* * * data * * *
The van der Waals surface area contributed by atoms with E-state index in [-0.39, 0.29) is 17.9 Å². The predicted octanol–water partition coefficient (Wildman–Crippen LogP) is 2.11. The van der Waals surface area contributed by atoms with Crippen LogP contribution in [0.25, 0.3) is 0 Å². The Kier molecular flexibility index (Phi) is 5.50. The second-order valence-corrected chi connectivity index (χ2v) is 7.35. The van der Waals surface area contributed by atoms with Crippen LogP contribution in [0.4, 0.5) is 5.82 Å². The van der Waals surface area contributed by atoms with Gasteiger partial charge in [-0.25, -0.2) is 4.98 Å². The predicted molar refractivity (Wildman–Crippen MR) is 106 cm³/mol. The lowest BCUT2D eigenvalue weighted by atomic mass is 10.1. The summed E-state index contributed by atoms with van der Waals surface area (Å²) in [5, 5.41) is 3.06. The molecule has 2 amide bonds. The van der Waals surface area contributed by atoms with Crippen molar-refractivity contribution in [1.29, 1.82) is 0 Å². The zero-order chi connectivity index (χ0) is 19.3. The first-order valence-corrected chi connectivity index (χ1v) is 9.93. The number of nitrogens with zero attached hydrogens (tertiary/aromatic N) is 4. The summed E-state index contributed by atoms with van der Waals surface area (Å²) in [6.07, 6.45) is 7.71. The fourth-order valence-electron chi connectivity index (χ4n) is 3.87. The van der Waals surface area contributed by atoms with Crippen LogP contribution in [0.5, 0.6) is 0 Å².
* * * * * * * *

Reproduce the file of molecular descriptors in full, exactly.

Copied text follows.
The van der Waals surface area contributed by atoms with E-state index in [-0.39, 0.29) is 17.9 Å². The predicted octanol–water partition coefficient (Wildman–Crippen LogP) is 2.11. The van der Waals surface area contributed by atoms with Crippen LogP contribution in [0.25, 0.3) is 0 Å². The Kier molecular flexibility index (Phi) is 5.50. The second-order valence-corrected chi connectivity index (χ2v) is 7.35. The van der Waals surface area contributed by atoms with Crippen LogP contribution in [0.4, 0.5) is 5.82 Å². The van der Waals surface area contributed by atoms with Gasteiger partial charge in [-0.25, -0.2) is 4.98 Å². The predicted molar refractivity (Wildman–Crippen MR) is 106 cm³/mol. The lowest BCUT2D eigenvalue weighted by atomic mass is 10.1. The summed E-state index contributed by atoms with van der Waals surface area (Å²) in [5, 5.41) is 3.06. The molecule has 2 amide bonds. The van der Waals surface area contributed by atoms with Crippen molar-refractivity contribution in [1.29, 1.82) is 0 Å². The zero-order chi connectivity index (χ0) is 19.3. The first-order valence-corrected chi connectivity index (χ1v) is 9.93. The number of nitrogens with zero attached hydrogens (tertiary/aromatic N) is 4. The summed E-state index contributed by atoms with van der Waals surface area (Å²) in [6.07, 6.45) is 7.71. The fourth-order valence-electron chi connectivity index (χ4n) is 3.87. The van der Waals surface area contributed by atoms with Crippen LogP contribution in [0.5, 0.6) is 0 Å².